The concepts proposed by Emile Claveau with his 9CV, unveiled in Paris in 1927 but conceived and under development since 1923, were not actually applied until as late as the 1930s. Claveau, who had studied art, loved cars, but he was starting to find them monotonous, both in their lines and in their technical features.
He therefore decided to revolutionize everything, aiming to create more room for occupants, reduce consumption through aerodynamics, and increase safety by opting for a low center of gravity and four-wheel independent suspension. His 9CV, which was preceded by a lovely little Torpedo, the 4CV, combined the engine, gearbox and differential in a single block, which was mounted rearward at the level of the axle shafts.
The car also boasted plenty of room inside, as befitting a true ante litteram MPV — this was possible thanks to the use of a shell-shaped steel platform in place of a tube chassis —, as well as a pure aerodynamic shape, profiled and slender like that of a ship.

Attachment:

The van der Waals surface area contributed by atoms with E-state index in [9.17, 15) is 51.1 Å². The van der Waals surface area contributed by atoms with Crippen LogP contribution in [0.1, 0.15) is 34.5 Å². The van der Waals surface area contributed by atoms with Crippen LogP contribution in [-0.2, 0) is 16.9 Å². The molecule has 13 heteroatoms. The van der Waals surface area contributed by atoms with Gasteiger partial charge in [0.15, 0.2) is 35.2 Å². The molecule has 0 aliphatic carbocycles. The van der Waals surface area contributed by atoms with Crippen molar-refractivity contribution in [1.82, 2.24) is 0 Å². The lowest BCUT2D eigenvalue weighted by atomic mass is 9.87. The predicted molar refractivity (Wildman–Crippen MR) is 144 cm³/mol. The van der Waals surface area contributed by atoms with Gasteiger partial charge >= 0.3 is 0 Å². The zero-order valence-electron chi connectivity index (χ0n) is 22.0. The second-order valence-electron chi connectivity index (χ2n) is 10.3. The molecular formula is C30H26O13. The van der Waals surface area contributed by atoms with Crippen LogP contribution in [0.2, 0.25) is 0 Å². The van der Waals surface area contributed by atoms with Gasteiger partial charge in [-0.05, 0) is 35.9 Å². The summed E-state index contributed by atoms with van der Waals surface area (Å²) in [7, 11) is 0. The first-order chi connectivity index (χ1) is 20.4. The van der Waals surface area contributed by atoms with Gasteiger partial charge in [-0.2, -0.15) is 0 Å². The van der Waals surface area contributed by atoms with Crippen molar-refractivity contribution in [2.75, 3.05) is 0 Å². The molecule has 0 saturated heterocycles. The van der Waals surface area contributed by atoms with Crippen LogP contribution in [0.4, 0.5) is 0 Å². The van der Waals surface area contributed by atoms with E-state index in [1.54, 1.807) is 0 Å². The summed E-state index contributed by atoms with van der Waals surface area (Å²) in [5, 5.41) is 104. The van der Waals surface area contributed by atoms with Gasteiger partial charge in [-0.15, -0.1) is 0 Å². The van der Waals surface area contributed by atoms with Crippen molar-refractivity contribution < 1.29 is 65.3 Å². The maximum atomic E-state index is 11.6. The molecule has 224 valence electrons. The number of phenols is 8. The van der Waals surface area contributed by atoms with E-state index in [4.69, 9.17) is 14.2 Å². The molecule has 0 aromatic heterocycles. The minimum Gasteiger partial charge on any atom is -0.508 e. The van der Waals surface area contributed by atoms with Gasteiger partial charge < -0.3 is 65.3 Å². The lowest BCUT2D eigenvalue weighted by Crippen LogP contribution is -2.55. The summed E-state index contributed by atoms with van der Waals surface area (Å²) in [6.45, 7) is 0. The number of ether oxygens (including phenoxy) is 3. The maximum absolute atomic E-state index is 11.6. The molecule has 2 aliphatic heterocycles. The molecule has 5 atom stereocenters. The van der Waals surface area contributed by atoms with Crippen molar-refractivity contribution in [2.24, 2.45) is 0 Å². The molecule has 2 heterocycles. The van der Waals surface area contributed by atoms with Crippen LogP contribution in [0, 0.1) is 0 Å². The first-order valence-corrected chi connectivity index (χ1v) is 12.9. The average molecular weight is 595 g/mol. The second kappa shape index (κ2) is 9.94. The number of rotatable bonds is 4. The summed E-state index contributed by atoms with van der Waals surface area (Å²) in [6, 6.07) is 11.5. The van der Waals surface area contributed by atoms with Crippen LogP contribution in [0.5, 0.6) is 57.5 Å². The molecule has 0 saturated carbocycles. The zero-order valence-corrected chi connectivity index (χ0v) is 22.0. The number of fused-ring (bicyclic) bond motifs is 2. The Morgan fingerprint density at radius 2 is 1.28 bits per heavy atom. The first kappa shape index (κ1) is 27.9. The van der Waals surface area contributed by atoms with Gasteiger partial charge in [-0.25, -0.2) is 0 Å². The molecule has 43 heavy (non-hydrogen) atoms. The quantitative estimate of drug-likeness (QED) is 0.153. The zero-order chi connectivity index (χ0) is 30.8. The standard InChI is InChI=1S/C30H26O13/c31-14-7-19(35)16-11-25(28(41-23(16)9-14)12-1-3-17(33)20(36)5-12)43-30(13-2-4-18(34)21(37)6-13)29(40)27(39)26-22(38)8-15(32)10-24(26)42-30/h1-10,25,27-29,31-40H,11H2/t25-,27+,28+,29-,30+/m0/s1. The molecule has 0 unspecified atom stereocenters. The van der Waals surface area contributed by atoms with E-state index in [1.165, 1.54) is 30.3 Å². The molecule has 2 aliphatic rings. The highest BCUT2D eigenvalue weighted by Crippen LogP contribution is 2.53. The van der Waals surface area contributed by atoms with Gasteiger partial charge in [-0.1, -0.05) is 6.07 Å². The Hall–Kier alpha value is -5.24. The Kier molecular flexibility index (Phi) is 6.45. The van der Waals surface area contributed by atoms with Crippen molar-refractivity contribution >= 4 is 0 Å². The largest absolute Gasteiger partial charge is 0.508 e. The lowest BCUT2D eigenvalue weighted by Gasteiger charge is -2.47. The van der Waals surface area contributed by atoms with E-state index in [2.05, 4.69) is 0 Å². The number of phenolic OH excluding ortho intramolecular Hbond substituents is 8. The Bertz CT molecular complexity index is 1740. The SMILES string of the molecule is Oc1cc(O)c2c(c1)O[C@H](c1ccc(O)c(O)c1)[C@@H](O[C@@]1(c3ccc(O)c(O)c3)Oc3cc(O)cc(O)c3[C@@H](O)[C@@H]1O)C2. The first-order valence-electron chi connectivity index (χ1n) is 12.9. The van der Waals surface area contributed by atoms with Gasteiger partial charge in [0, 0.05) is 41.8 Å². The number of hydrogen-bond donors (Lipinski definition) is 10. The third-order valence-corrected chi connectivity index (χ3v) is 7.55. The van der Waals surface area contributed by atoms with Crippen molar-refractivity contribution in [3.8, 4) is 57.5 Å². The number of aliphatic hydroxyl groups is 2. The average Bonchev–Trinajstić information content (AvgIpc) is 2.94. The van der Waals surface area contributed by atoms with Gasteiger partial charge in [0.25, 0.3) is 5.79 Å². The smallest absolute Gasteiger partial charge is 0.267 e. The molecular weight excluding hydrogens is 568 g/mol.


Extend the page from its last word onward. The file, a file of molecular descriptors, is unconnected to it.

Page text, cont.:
Once again, though, it turned out that the market was not ready for highly innovative ideas, with manufacturers instead preferring to stick with square shapes and large radiators, often decorated with symbols of nobility or prestige. But the time was becoming ripe for genius struggling to find expression. The next decade was indeed to bring more experiences, some even successful. And this was just the start.